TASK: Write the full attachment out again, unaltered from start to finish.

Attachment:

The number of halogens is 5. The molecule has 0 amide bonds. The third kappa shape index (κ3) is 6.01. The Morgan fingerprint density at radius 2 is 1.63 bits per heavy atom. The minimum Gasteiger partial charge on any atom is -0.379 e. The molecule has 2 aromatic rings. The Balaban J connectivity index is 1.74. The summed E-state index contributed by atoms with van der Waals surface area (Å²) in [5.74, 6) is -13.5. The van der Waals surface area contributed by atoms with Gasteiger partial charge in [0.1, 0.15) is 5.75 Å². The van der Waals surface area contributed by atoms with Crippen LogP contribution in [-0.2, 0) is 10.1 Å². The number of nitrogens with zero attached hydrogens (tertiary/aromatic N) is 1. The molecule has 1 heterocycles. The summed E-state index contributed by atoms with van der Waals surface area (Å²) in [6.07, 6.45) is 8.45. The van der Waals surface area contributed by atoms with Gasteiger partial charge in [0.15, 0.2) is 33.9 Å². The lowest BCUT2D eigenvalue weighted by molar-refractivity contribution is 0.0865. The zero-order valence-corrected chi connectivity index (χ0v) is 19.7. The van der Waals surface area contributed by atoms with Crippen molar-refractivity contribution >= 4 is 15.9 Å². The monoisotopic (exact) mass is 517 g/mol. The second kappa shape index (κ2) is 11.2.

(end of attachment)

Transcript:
The number of halogens is 5. The molecule has 0 amide bonds. The third kappa shape index (κ3) is 6.01. The Morgan fingerprint density at radius 2 is 1.63 bits per heavy atom. The minimum Gasteiger partial charge on any atom is -0.379 e. The molecule has 2 aromatic rings. The Balaban J connectivity index is 1.74. The summed E-state index contributed by atoms with van der Waals surface area (Å²) in [5.74, 6) is -13.5. The van der Waals surface area contributed by atoms with Gasteiger partial charge in [0.1, 0.15) is 5.75 Å². The van der Waals surface area contributed by atoms with Crippen LogP contribution in [-0.2, 0) is 10.1 Å². The number of nitrogens with zero attached hydrogens (tertiary/aromatic N) is 1. The molecule has 1 heterocycles. The summed E-state index contributed by atoms with van der Waals surface area (Å²) in [6.07, 6.45) is 8.45. The van der Waals surface area contributed by atoms with Gasteiger partial charge in [0.15, 0.2) is 33.9 Å². The lowest BCUT2D eigenvalue weighted by molar-refractivity contribution is 0.0865. The zero-order valence-corrected chi connectivity index (χ0v) is 19.7. The van der Waals surface area contributed by atoms with Crippen molar-refractivity contribution >= 4 is 15.9 Å². The monoisotopic (exact) mass is 517 g/mol. The second kappa shape index (κ2) is 11.2.